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5 Tips For Dealing With Common Cultural Clashes Before A Negotiation

Negotiation is ultimately a form of communication that starts with an intention to resolve a dispute and ends (hopefully!) in a settlement agreement. It’s a dialogue that you can prepare for – and I suggest that you do- but you will also have to react to unexpected revelations such as evidence, needs, interests or emotions.

When a negotiator comes from a different culture to your own, you may encounter several cultural clashes. These generally relate to perception and interpretation of your behaviour or words. That’s because each culture has different standards of social interaction and they may find some form of expression unacceptable.

In many Asian countries, it’s not acceptable to say “no” directly to somebody. You have to find indirect ways to communicate it. In Singapore for example, whilst it is considered rude to say the word “no”, people often say “cannot” instead. Eye contact, in some cultures is crucial for maintaining respect and showing that you are giving the other person your attention. However, in Japan, maintaining eye contact is uncomfortable. You might also find that in Latin American countries or in Spain, punctuality is not unusual.

Getting it wrong, or steam rolling your own culture over somebody else’s can ruin your chances of building trust, mending relationships and encouraging open, honest discourse. This can seriously damage your ability to negotiate a successful settlement. To prepare for any type of negotiation, you should take the following tips into consideration:

  • Research the culture you will be negotiating with. Even a simple google search will reveal some key behaviours to avoid. Learn how to greet them, understand whether they like or dislike to be tactile and whether they communicate directly or indirectly about their needs, interests and preferences.
  • Find out their negotiation styles. In a previous blog post, I described how Japanese negotiators compare to US negotiators. Knowing what their approach may be will help you to perfect your strategy.
  • Beware of stereotypes! It’s important not to assume that a person will conform to stereotypes. They may have travelled extensively, lived outside of their country for years or may simply just be different! Personality types may also influence their manner of communciation. In other words, make sure you know the etiquette of this particular culture but be prepared to have to adapt to your negotiator!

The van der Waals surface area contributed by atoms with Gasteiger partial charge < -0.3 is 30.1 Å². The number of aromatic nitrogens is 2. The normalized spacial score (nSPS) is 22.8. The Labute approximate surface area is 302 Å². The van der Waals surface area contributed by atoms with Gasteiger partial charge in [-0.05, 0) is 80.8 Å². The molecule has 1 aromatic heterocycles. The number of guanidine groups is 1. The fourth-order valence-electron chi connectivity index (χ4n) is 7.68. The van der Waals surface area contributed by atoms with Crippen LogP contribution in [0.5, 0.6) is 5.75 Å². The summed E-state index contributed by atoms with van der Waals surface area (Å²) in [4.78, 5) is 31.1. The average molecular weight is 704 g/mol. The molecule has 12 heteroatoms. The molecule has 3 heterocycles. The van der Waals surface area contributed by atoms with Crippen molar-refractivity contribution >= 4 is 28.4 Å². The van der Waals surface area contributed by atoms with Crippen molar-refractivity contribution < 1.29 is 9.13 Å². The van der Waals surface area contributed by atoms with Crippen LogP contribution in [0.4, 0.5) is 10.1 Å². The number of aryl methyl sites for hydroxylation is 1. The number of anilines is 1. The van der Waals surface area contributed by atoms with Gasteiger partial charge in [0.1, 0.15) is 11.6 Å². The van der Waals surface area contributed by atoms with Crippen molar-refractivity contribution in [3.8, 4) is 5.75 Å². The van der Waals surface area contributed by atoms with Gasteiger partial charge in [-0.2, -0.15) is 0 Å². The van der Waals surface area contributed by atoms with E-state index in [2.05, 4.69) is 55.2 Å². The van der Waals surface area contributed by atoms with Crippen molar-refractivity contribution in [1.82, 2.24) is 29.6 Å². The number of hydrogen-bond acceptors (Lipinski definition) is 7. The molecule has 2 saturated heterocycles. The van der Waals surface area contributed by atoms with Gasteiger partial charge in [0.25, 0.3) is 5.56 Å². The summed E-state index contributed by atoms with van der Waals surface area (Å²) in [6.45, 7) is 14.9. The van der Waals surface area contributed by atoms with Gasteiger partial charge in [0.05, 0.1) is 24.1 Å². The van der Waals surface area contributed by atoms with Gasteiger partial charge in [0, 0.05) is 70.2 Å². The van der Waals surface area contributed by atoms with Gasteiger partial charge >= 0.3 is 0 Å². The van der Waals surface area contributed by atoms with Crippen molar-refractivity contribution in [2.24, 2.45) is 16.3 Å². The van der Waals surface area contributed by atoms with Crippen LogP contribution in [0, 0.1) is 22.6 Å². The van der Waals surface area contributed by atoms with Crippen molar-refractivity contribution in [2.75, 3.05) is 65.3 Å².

• Be respectful and accepting. In a meeting with an Iranian lady and her colleagues, she made it very clear that when being greeted by my male colleagues, she did not wish to shake hands or touch in any other way. This may surprise some men as the handshake is a sign of respect in most commercial contexts. However, for some Iranian women, being touched by a man they are not related to or married to can be seen as inappropriate. Whatever your thoughts on this, the only thing you need to do is accept this.
  • Even expert, international negotiators can get it wrong! Sometimes, the subtleties of a culture or totally lost on anyone who is not part of it.  I have to make a conscious effort to address Germans by their title and surname and not their first name as in a professional context, this is a sign of disrespect. For many English people, this is totally ignored as we are very used to addressing people informally by their first name, in any situation.

When Things Go Wrong….

If you do get things wrong, offering a genuine apology, telling them how mortified you feel and expressing that it was not your intention to cause offence may help to repair any damage caused. It is a two way street. If you feel that the other person is disrespecting your own culture, you may wish to explain politely that their behaviour or manner of phrasing something is not usual for your culture. I did this a few years ago when a Chinese client of mine clicked his fingers to attract the attention of a waitress in a restaurant. Her irritated response shocked him; it was perfectly acceptable in China!

I’d love to read your thoughts and experiences so please leave a comment!

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